Andy Dick

Everybody Loves Dick! An Interview With

Andy Dick

There have been times in the past couple of years where one could easily imagine that actor/comedian Andy Dick is more famous for his high profile substance abuse problems than he is for the ground breaking comedic genius he•s expressed on the now legendary Ben Stiller Show, News Radio and his eponymous MTV series. With the release of Andy Dick and The Bitches of the Century (on Milan Records), Andy Dick can now add the title of “recording artist” to his already impressive resume. But let•s get one thing straight up front: according to Dick, 36, who spoke with Ink 19 on the phone while vacationing in the desert resort town of Palm Springs, California, this collection of original rock tunes that could also be euphemistically referred to as porno novelty songs, “is not a comedy album.” Andy made this album in order to exorcise — and take the piss out of — some demons from his past. Whether anyone else gets it or not, well, it doesn•t matter. For Andy Dick, it•s all about the process. In this highly candid interview, Andy Dick discussed the cathartic aspects of his first foray into music, the twisted conceptual performance art of his live show, and his friendship with Marilyn Manson. Dick also revealed some behind the scenes moments of his work on The Ben Stiller Show, and shared his fond memories of working with the late comedian, Phil Hartman. It•s going to be a pretty wild ride, so buckle in tight now.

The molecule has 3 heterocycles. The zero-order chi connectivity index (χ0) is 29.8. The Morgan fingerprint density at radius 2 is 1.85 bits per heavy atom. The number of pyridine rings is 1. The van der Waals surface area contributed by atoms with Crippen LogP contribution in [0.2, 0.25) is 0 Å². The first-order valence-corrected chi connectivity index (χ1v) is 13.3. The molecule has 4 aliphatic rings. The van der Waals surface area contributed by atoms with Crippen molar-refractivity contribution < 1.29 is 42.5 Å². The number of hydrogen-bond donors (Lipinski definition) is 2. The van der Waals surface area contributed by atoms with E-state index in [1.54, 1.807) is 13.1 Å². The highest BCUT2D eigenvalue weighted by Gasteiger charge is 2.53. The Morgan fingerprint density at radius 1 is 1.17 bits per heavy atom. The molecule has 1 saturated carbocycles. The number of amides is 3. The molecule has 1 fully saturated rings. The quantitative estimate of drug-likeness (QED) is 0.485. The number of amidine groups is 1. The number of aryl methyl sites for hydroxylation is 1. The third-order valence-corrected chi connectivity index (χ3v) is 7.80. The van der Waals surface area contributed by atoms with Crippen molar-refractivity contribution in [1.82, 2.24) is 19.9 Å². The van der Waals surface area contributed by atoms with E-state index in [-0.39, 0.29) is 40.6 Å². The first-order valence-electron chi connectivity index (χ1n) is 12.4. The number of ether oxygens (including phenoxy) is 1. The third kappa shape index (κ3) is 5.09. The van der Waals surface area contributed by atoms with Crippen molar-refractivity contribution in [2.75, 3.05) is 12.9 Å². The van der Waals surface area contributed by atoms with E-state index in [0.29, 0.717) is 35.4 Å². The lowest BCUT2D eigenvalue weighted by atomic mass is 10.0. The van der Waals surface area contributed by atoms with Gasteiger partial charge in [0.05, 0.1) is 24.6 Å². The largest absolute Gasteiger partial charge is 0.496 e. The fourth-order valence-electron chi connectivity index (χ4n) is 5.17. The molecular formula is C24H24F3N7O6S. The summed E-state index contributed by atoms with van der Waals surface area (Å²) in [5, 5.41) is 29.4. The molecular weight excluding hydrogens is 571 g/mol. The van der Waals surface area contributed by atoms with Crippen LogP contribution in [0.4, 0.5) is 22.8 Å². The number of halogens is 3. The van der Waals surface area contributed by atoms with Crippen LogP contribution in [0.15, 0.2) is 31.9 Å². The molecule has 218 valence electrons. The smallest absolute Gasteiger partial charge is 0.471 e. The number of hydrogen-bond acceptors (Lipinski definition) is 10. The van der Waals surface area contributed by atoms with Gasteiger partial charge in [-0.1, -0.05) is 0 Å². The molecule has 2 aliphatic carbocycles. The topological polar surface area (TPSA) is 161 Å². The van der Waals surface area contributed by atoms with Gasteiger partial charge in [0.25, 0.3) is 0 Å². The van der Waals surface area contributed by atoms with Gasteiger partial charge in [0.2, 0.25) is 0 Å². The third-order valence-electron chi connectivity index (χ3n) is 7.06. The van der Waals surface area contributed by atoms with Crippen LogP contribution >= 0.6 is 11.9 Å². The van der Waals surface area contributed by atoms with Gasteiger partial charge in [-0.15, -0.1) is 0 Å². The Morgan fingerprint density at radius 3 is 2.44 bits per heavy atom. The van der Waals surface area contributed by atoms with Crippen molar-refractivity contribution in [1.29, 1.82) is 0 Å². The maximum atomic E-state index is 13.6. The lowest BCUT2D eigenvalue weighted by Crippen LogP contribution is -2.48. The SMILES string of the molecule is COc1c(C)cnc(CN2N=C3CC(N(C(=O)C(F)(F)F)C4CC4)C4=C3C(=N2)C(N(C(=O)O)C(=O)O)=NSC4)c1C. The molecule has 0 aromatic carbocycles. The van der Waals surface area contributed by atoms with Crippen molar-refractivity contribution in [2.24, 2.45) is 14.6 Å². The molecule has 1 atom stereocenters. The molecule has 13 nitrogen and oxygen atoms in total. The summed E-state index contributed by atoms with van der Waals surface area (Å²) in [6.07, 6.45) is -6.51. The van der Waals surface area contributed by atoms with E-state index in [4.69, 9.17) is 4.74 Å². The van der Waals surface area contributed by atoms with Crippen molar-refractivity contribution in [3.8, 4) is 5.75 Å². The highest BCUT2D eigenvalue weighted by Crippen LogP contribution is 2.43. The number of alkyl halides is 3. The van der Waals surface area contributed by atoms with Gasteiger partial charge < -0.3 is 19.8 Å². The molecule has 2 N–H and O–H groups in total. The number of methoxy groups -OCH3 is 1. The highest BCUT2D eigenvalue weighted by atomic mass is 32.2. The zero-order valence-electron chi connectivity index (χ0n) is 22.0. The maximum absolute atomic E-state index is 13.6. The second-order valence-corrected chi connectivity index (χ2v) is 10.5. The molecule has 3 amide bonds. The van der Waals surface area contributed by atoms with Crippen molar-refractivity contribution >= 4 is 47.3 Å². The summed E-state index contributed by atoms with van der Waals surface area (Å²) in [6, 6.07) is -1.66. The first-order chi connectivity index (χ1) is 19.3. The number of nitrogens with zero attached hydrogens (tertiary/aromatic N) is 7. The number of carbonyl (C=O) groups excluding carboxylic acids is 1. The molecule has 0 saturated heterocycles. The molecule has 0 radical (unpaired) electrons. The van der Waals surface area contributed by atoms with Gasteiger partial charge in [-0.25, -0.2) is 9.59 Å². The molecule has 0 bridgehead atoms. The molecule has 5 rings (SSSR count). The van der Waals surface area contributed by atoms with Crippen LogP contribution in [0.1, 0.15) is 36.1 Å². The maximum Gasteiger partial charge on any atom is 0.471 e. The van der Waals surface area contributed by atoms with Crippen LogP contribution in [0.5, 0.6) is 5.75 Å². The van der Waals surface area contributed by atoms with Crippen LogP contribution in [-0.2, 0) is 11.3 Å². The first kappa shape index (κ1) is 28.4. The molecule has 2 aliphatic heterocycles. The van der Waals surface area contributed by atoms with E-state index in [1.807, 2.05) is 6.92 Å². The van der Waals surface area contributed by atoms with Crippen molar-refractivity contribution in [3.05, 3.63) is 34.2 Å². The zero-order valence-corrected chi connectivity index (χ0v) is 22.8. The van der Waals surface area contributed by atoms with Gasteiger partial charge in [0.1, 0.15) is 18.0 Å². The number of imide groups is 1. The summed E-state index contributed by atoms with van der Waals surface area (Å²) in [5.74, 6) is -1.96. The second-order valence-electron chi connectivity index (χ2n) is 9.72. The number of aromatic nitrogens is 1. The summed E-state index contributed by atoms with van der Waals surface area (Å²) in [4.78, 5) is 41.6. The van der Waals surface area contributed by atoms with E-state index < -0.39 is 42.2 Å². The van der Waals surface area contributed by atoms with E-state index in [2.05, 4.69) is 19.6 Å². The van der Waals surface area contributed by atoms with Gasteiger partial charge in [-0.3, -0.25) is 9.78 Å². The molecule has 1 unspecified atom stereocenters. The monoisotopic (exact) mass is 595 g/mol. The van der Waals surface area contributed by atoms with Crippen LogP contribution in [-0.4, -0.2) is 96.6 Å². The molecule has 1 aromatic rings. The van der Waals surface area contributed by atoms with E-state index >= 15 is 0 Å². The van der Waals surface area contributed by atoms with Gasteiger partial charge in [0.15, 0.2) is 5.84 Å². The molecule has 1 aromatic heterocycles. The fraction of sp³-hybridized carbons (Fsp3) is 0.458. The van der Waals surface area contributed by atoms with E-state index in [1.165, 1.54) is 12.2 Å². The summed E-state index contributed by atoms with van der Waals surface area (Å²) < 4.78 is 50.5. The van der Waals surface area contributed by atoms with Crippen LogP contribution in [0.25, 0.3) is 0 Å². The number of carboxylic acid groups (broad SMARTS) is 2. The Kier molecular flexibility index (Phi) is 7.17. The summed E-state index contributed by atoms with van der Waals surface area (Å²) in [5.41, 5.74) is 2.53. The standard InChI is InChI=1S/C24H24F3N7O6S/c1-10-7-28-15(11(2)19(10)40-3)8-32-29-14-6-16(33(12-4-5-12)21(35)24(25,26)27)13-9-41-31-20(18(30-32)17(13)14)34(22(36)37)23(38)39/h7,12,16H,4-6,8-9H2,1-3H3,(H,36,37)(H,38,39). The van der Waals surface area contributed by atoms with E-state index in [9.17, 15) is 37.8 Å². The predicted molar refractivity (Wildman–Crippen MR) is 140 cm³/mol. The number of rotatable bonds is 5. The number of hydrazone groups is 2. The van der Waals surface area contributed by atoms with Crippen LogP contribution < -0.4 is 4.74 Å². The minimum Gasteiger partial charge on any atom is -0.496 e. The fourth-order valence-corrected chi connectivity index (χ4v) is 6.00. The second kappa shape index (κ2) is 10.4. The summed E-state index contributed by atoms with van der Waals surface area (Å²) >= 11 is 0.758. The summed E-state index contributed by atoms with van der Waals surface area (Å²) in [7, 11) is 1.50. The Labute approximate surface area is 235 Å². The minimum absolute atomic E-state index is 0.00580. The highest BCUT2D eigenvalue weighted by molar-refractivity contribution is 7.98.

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Let•s talk about The Bitches of the Century, which is a great name for a band. When did you first decide to make this record?

We actually first made it about three years ago and [at the time] I wasn•t happy with it. I•ve been revamping it, revitalizing it, rehabing it — no pun intended — for the last three years or so. It really came together in this last six months, which is how [the finished CD] is now. I really like how it sounds. There were more tracks on the older album but I pared it down to just ten, so it•s ten really good tracks… some of my favorite ones. I saved my other favorites for the next album.

Have you previously recorded a straight comedy album?